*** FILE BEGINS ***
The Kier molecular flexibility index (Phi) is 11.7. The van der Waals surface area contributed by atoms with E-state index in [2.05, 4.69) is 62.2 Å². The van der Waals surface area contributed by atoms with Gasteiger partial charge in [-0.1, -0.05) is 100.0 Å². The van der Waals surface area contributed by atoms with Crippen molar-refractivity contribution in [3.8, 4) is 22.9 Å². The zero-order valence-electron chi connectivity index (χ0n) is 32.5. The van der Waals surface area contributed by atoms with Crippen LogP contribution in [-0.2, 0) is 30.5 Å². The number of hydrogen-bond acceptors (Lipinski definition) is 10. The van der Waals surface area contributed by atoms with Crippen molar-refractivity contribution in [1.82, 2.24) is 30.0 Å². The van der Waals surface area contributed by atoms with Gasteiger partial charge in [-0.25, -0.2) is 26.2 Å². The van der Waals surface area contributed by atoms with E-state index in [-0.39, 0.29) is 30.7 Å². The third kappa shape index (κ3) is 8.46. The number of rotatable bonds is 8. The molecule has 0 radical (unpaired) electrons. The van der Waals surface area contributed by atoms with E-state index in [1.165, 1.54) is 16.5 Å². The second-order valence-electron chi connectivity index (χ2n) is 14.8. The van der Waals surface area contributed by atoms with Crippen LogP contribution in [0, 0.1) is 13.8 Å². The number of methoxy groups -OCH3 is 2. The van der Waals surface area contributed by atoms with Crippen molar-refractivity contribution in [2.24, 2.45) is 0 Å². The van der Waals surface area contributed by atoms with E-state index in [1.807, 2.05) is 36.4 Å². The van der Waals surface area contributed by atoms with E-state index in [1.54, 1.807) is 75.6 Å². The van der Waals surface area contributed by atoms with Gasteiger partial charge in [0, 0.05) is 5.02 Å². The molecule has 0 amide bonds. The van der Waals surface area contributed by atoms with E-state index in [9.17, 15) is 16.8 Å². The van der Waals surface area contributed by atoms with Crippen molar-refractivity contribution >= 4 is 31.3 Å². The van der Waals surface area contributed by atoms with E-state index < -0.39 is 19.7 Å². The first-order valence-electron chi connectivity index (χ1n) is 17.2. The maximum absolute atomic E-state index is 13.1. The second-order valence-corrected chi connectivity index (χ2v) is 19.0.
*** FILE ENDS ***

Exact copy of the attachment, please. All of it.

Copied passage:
The Kier molecular flexibility index (Phi) is 11.7. The van der Waals surface area contributed by atoms with E-state index in [2.05, 4.69) is 62.2 Å². The van der Waals surface area contributed by atoms with Gasteiger partial charge in [-0.1, -0.05) is 100.0 Å². The van der Waals surface area contributed by atoms with Crippen molar-refractivity contribution in [3.8, 4) is 22.9 Å². The zero-order valence-electron chi connectivity index (χ0n) is 32.5. The van der Waals surface area contributed by atoms with Crippen LogP contribution in [-0.2, 0) is 30.5 Å². The number of hydrogen-bond acceptors (Lipinski definition) is 10. The van der Waals surface area contributed by atoms with Crippen molar-refractivity contribution in [1.82, 2.24) is 30.0 Å². The van der Waals surface area contributed by atoms with Gasteiger partial charge in [-0.25, -0.2) is 26.2 Å². The van der Waals surface area contributed by atoms with E-state index in [-0.39, 0.29) is 30.7 Å². The third kappa shape index (κ3) is 8.46. The number of rotatable bonds is 8. The molecule has 0 radical (unpaired) electrons. The van der Waals surface area contributed by atoms with E-state index in [1.165, 1.54) is 16.5 Å². The second-order valence-electron chi connectivity index (χ2n) is 14.8. The van der Waals surface area contributed by atoms with Crippen LogP contribution in [0, 0.1) is 13.8 Å². The number of methoxy groups -OCH3 is 2. The van der Waals surface area contributed by atoms with Crippen molar-refractivity contribution in [2.24, 2.45) is 0 Å². The van der Waals surface area contributed by atoms with E-state index in [1.807, 2.05) is 36.4 Å². The van der Waals surface area contributed by atoms with E-state index in [1.54, 1.807) is 75.6 Å². The van der Waals surface area contributed by atoms with Gasteiger partial charge in [0, 0.05) is 5.02 Å². The molecule has 0 amide bonds. The van der Waals surface area contributed by atoms with E-state index in [9.17, 15) is 16.8 Å². The van der Waals surface area contributed by atoms with Crippen molar-refractivity contribution >= 4 is 31.3 Å². The van der Waals surface area contributed by atoms with E-state index < -0.39 is 19.7 Å². The first-order valence-electron chi connectivity index (χ1n) is 17.2. The maximum absolute atomic E-state index is 13.1. The second-order valence-corrected chi connectivity index (χ2v) is 19.0.